New York Family, September 2007
by Christina Frank
It wasn't enough that my daughter, Olivia, finally landed the much-coveted classroom job of “Hamster Helper” that week. The stakes were suddenly higher. Chorizo the hamster's food had been attracting mice to the classroom, which (ironically) meant he had to go. And time was running out. He would soon find himself homeless--unless some kind parent stepped up to the habitrail.
This time, I had the sinking feeling that that parent was going to be me. For one, Olivia began her plea with “I know you're going to say no,” which usually guarantees that I will, but in this case actually tweaked my guilt. The bigger predictor, though, was one of sheer karma. In the six years that I've had kids in school, I have never once been a class parent, volunteered for the book fair, the candy sale, arts day, a bake sale or even the international dinner. I have attended exactly one PTA meeting, during which I fell asleep.
Clearly my free ride had to end sometime. I realized I could more convincingly drum up concern for the well-being of a small rodent than try to talk my relatives into buying magazine subscriptions or low-quality Christmas chocolates-both annual school fundraising events.
Yet, excited as I was about finally becoming a candidate for the Best Mommy Ever award, something in me still resisted taking that final, irreversible step by sharing the news with Olivia.
The truth is, I love animals. Despite being allergic to cats and dogs, I crumble at the sight of a kitten or puppy and have at times compromised my respiratory wellness for the joy of one unbridled furry snuggle. Anyone who knows me fairly well will tell you that my devotion to our cockatiel, George, is unnatural (call it the love that dare not tweet its name). And my husband has had to escort me out of pet stores, weeping uncontrollably at the sight of a motherless pug puppy.
So why do I automatically shun the assorted classroom creatures that have graced my daughters' school lives? Is it the sorry sight of defeated parents trying to cram the science-room guinea pig's cage into their trunk or balancing a murky aquarium full of newts on the day before Christmas vacation? Watching them stirs in me nothing but a feeling of pure relief that another parent's weak will made it possible for me to be spared once again.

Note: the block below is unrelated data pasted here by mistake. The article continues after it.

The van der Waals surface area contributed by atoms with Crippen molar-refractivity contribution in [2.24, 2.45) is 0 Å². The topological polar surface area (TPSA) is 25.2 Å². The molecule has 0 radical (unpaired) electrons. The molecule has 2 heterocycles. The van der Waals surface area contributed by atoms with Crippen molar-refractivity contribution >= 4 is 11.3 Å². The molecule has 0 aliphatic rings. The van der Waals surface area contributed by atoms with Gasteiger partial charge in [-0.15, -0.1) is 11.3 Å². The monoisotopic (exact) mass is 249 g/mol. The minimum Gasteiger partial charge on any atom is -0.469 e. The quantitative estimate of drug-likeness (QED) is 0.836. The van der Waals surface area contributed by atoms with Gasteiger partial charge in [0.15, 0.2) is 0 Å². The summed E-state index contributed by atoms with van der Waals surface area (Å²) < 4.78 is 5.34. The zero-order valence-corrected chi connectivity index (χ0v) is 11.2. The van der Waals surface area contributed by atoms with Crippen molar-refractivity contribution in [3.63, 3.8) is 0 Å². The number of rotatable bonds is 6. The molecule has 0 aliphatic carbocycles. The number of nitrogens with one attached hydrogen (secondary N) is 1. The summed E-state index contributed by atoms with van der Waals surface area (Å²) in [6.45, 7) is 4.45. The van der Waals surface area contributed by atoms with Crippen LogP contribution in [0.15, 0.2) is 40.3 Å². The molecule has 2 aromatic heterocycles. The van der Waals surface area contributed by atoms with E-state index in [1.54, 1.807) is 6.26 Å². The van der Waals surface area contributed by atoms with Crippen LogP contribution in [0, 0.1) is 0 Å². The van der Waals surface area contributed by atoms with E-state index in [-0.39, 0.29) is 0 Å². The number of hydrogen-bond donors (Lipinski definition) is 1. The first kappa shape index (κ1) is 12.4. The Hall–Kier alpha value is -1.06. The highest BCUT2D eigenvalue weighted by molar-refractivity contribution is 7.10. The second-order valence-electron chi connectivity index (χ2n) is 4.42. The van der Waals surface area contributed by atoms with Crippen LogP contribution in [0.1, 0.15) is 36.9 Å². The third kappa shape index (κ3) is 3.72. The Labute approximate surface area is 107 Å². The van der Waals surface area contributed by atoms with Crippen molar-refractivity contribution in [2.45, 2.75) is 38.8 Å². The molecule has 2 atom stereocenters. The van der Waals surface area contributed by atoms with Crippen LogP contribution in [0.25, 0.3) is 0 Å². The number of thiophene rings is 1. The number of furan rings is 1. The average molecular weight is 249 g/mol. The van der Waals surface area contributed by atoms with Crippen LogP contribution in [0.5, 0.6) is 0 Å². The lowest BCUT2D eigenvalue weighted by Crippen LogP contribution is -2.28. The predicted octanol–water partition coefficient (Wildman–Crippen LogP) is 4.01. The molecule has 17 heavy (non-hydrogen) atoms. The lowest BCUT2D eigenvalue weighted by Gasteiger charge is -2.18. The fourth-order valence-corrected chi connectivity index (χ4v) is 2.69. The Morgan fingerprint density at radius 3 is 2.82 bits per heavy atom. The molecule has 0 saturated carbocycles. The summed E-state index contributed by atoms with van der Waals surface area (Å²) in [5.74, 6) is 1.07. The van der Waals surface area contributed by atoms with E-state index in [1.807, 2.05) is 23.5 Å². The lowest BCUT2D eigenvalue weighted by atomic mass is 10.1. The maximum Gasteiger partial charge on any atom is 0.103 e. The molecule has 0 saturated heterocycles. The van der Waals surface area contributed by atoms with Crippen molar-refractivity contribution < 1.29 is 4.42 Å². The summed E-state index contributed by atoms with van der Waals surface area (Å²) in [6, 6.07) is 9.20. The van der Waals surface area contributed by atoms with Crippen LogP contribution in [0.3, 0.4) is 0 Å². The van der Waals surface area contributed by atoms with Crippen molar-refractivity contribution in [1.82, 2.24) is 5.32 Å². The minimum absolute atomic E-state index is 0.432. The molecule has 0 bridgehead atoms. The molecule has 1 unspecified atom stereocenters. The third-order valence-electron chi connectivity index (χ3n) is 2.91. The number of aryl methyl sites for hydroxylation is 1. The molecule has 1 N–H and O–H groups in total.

At the end of last year, I blatantly ignored the numerous fliers posted around my younger daughter's preschool, pleading for someone to take FishyFish home for summer vacation. And why? Why would no one, including me, come forward and provide asylum to FishyFish--one of those beautiful but droopy bettas-- in this case hanging onto life by a mere scale or two? After all, he lived (if you could call it that) in a bowl the size of a golf ball and can't have required much quality time.
The classroom pet is a different kind of animal, somehow. A little…icky. Poignant and pathetic also come to mind. Unloved by a devoted single owner or family like most pets, they are welcomed with great fanfare at the beginning of the school year, then subjected to who-knows-what kind of strange combination of overzealous attention and horrifying neglect as the year goes on. Even more so than animals in a home setting, they seem put on this earth to traumatize or be traumatized--by escaping, like my own third-grade class's turtle did, ultimately meeting an untimely end under the shoe of Benjamin Finkel. Or by flat-out dying, which devastates not just one or two kids, but a whole classroom full of them. When Sweetie the gerbil kicked the bucket during Olivia's year in pre-K, it necessitated a week of grief counseling following the elaborate burial in the school's sideyard.
It's never clear who is ultimately responsible for these tainted creatures, who, if they don't end up sparking a discussion about mortality, will have to go home with someone at the end of the year.
It took me a while to resolve all my issues, but I finally summoned the courage to don my martyr mommy hat and announced proudly to Olivia that yes, we could provide a home for Chorizo the hamster. I felt like a hero.
But it's as if poor little Chorizo knew my love for him could never be pure. He was found in his cage the next morning, expired.
I guess I'll be selling those chocolates door-to-door after all.